Consider trying to teach someone a complex task. First, if the complex task requires a large amount of prerequisite knowledge (like software development), then the candidate must demonstrate a certain level of technical aptitude. Let's assume they can successfully demonstrate their technical chops. Second, trying to teach someone is pointless if they are not interested in having others help them to learn or assume that they can figure it out themselves. In other words, sitting in the corner and coding away with zero communication with others is not allowed. Not only must the candidate be open to coaching and learning from others, they need to know how to learn and they must be proficient at learning. If the candidate possesses some of these base skills with the ability to learn and the willingness to be taught, then they can be brought up to speed over time. So, what I'm really looking for are some indicators of these characteristics in the candidates. These indicators are the principles that I have identified.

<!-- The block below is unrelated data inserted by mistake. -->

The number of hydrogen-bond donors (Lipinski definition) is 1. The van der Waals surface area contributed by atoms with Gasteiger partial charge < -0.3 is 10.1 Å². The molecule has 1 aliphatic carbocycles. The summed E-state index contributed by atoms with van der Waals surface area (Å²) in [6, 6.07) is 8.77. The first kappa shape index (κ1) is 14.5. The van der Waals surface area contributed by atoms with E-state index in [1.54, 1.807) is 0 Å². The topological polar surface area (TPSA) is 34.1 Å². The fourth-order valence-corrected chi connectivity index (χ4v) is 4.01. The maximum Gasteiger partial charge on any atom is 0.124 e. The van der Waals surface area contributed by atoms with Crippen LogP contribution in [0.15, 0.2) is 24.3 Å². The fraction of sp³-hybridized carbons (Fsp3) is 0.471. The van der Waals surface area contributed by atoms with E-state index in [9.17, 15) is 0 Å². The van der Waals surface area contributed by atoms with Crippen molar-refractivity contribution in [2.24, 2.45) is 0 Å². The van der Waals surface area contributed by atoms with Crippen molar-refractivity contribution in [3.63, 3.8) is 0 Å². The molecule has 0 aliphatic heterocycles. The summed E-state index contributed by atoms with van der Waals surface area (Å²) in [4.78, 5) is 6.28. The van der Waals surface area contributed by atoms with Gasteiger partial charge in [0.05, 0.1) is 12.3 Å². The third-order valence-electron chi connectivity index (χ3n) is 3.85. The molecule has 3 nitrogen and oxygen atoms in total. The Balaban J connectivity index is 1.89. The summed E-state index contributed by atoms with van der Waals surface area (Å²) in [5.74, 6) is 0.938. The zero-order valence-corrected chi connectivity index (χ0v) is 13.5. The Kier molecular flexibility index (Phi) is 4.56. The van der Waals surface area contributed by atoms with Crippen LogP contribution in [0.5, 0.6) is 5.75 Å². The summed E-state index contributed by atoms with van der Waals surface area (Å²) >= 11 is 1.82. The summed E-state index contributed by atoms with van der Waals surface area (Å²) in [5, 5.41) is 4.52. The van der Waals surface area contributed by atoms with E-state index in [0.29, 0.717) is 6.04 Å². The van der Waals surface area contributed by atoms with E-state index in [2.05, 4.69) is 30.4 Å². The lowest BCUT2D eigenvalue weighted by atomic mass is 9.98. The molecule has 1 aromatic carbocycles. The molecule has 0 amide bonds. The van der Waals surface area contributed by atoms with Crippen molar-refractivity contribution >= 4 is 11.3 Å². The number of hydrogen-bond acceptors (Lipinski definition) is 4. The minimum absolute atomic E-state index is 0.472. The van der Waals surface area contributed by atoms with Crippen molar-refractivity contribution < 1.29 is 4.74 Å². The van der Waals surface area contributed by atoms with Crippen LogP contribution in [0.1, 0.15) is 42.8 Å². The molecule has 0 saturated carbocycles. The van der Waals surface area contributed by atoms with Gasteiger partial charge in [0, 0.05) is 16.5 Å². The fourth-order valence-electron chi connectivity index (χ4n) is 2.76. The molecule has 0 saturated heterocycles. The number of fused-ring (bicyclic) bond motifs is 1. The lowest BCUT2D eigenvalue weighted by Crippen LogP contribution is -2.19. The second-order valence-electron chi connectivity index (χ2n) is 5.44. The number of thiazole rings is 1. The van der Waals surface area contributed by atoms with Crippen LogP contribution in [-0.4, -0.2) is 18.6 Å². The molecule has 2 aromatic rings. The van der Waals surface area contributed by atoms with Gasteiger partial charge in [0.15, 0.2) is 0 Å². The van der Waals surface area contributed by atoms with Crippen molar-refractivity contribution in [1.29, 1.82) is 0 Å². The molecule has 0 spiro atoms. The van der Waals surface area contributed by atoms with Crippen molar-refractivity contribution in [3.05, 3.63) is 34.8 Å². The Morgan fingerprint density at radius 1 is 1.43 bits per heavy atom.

When I was asked some years ago to summarize these principles, I referred to them as culture-building. When building a culture, leaders must focus on the behaviors, expectations, norms and values that are most important for the environment and the work being done. Upon much consideration and over a long period of time, I was able to distill my hiring to the following three principles:

  1. The candidate must have a demonstrated ability and hunger to continually learn 
  2. The candidate must be a culture fit for the company, the environment and the people
  3. The candidate must demonstrate humility and empathy
In my experience, these three principles serve as indicators for someone who might be a fit for our culture and the position. Neither are these principles generic nor are they fool proof. You must adjust for different hiring needs. Also, we have had a couple duds over the years, but our turnover rate is less than 10% which is extremely good. Such a low turnover rate is partially due to hiring well and partially due to the benefits, compensation and perks from working for a large, global company that takes deliberate steps to care for its employees. Without these benefits, all the good hiring practices in the world won't stop your turnover rate from increasing over time. I also believe that you should pay people enough that they won't go elsewhere only for more money.